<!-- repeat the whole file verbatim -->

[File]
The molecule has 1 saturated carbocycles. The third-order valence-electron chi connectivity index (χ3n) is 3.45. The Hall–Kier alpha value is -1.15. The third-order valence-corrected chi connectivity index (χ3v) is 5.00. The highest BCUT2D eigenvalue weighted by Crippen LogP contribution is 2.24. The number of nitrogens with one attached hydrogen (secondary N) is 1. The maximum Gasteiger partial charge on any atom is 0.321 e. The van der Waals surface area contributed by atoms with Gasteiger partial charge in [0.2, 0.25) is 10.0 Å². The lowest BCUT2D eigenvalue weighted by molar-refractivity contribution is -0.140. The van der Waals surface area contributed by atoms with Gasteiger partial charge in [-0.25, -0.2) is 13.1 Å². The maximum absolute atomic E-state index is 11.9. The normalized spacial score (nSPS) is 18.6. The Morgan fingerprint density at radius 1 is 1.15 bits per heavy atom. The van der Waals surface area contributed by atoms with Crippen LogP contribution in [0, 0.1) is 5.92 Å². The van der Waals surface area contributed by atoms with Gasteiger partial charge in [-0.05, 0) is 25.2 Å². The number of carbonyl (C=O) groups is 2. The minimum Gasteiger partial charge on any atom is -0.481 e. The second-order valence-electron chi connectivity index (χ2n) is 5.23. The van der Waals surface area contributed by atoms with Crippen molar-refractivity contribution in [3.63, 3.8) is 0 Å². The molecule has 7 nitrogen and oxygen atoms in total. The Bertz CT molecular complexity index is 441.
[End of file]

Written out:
The molecule has 1 saturated carbocycles. The third-order valence-electron chi connectivity index (χ3n) is 3.45. The Hall–Kier alpha value is -1.15. The third-order valence-corrected chi connectivity index (χ3v) is 5.00. The highest BCUT2D eigenvalue weighted by Crippen LogP contribution is 2.24. The number of nitrogens with one attached hydrogen (secondary N) is 1. The maximum Gasteiger partial charge on any atom is 0.321 e. The van der Waals surface area contributed by atoms with Gasteiger partial charge in [0.2, 0.25) is 10.0 Å². The lowest BCUT2D eigenvalue weighted by molar-refractivity contribution is -0.140. The van der Waals surface area contributed by atoms with Gasteiger partial charge in [-0.25, -0.2) is 13.1 Å². The maximum absolute atomic E-state index is 11.9. The normalized spacial score (nSPS) is 18.6. The Morgan fingerprint density at radius 1 is 1.15 bits per heavy atom. The van der Waals surface area contributed by atoms with Crippen LogP contribution in [0, 0.1) is 5.92 Å². The van der Waals surface area contributed by atoms with Gasteiger partial charge in [-0.05, 0) is 25.2 Å². The number of carbonyl (C=O) groups is 2. The minimum Gasteiger partial charge on any atom is -0.481 e. The second-order valence-electron chi connectivity index (χ2n) is 5.23. The van der Waals surface area contributed by atoms with Crippen molar-refractivity contribution in [3.63, 3.8) is 0 Å². The molecule has 7 nitrogen and oxygen atoms in total. The Bertz CT molecular complexity index is 441.